A New York investment banker for thirteen years, Ami Horowitz has turned documentary filmmaker (he’s also written for The Huffington Post) and made what looks like a probing study of the United Nations’ position in world affairs–he co-directed with Matthew Groff.
So there is art after investment banking.
What’s especially thrilling about Horowitz is that he seems to pour all his investment banker energies into his documentary. Pay attention as he stands squarely in front of the camera talking with poise and combative energy.
Watch him here as he interviews an Iranian diplomat attempting to establish that human rights mean different things to different people.
This new documentary, slated for release on September 23rd, is called “U.N. Me.”
What is the United Nations? For you, the U.N. may be the guest who’s overstayed its welcome, a holdover from Cold War-era days. And yet, the world is better off having a U.N. than not having a U.N.
The thing that sounds so cool about Horowitz is that he’s at least pretending to ask the tough questions in his documentary – whether he actuallys gets at something or not, we’ll see in September.
Here’s his Charter of Questions-I-promise-to-raise-in-my-movie:
How a U.N. peacekeeping force stationed in Cote d’Ivoire fired into a crowd of unarmed protesters, injuring and killing dozens, and how the U.N. failed to investigate.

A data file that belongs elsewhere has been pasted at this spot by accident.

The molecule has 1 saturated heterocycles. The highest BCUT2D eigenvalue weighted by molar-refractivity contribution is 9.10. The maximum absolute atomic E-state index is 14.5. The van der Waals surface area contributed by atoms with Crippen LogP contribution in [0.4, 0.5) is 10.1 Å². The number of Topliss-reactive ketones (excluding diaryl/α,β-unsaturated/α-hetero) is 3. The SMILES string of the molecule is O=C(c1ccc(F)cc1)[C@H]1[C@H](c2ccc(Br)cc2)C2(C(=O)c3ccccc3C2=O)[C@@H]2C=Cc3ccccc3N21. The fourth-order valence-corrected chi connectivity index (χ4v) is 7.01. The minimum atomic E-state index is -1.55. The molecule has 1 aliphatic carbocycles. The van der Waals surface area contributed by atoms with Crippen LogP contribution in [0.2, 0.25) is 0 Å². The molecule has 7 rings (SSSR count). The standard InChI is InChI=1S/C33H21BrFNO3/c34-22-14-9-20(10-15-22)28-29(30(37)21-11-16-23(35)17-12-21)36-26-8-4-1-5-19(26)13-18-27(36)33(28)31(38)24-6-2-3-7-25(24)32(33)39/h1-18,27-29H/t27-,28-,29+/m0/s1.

How the largest U.N. humanitarian effort ever conceived, the Oil for Food Program, devolved into one of the biggest scams in the history of the world, and how the U.N. never disciplined or fired the culprits.
How the organization that ought to be leading the international effort to eradicate terrorism cannot, seven years after 9/11, agree on a definition of “terrorism.”
How the U.N.’s Human Rights Council prolonged the genocide in Darfur by attempting to discredit the urgent recommendations of its own investigative team.
Horowitz partnered up with Bob Richman, the cameraman on “An Inconvenient Truth” (which won an Academy Award) and Wolfgang Held, who was the cinematographer for award-winning films such as Some Kind Of Monster, Children Underground and won a Primetime Emmy for Carrier.
Like the very expensive wines that investment bankers drink, “U.N. Me” has had plenty of time to mature. Horowitz has been traveling the world and taping the various segments of it since 2006.
UN Me trailer looks hysterical, and the world needs to understand that the UN is now populated by a majority of countries that do not offer basic human rights or democracy; the original ideals have been trampled by the passage of time and the entrance of dictators and extremist regimes.